Fragmentation is a prerequisite of sketch comedy and consequently, certain sketches are invariably better than others. However, with an audience conditioned to laugh at even the most derivative observation, the true value of each individual skit is obfuscated. In this year’s Arts Revue, individually many of the sketches fall flat, extrapolating their one-joke premises for longer than needed.
The revue began warily. The rock band’s prelude fell into unintentional syncopation (perhaps due to the lack of conductor). Then came the exorbitant use of the smoke machine, which gave the impression I was watching the performance inside a bong.
The first act suffers from predictability. Almost every sketch is structured in an identical way: with a relentless and tepidly uncontroversial reductio ad absurdum. Indeed, a vignette involving a group of young men speculating that their friend Miles, who they haven’t seen in 45 minutes, is dead plays out like a banal and overly long Monty Python bit. Consequently, the sketches that succeed are very short, like the brisk but clever skit about Michelangelo’s erroneous painting of the Sistine Chapel.
A heightened sense of minimalism may have provided the revue its desired sense of coherence, rather than having to rely on the trite and humourless interactions between an old dream scientist and a young girl. The eponymous ‘dream factory’ motif only gives the show a tangential and insincerely sentimental semblance of cohesion.
As a result, the minimalistic sketches were effectively absurdist and amusing, especially those in which a single performer looks to be suffering from a psychological breakdown on stage (though the psychotic monologue of a prawn seemed directly plagiarised from the first season of The Gruen Transfer). This speaks to the consistently committed and engaging performances by the entire cast.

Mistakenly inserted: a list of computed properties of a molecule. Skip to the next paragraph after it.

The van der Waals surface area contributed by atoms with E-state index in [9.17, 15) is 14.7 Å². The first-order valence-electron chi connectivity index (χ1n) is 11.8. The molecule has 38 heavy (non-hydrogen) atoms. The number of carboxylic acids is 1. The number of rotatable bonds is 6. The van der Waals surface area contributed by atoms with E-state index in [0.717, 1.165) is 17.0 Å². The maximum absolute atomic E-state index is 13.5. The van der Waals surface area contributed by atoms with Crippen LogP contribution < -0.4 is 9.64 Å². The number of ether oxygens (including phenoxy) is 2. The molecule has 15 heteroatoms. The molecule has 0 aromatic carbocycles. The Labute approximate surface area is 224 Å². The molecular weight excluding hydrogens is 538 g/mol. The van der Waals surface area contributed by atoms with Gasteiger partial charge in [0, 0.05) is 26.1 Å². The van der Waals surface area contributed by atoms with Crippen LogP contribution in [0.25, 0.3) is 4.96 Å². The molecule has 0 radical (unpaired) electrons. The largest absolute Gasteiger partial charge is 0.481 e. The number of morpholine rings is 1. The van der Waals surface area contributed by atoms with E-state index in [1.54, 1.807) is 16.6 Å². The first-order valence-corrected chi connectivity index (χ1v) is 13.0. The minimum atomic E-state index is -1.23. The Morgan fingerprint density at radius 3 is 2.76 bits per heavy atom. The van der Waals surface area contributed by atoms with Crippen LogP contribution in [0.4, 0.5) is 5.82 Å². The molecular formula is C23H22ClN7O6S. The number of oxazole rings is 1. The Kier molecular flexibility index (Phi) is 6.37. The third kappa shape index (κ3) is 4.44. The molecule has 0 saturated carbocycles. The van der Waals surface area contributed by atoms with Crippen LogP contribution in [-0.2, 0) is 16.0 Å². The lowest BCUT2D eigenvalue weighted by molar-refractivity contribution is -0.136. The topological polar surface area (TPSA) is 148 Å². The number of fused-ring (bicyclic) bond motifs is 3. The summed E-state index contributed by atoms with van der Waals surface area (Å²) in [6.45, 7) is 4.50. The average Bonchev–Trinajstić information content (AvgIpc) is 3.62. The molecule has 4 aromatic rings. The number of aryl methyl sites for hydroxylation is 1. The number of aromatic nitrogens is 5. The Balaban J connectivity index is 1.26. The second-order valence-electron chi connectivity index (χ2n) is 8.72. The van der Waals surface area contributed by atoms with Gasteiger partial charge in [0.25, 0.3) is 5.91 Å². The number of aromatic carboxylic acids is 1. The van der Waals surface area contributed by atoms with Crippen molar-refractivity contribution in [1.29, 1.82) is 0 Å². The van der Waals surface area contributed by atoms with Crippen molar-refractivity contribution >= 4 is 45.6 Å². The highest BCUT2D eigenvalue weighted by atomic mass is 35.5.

Admittedly, the second act is vastly funnier than the first, probably because the sketches themselves are shorter. Clever inversions of pop cultural iconography, particularly of Batman and Scooby-Doo, are worth the price of admission alone. Yet this act suffers from the same shortcomings that plagued its predecessor. The musical segments are undermined by backgrounded subtitles, which spoil the joke’s punchline before the performers have sung the line. Other segments tack on an unnecessary denouement after the punchline, causing the entire sketch to deflate. Worst of all, sketches that would have worked brilliantly without dialogue are ruined by the use of invective as a punchline – a performer yelling, “fuck”, as though that inherently adds mirth, cheapens a terrific play on Where’s Wally.
This year’s Arts Revue contains plenty of ideas, but they are too frequently undermined by poor decision-making in the writer’s room. It is enjoyable but ultimately disposable. Decidedly politically correct, the show is neither ironic nor sincere; neither optimistic nor pessimistic; neither humanistic nor misanthropic.
Image: Ben Blythe.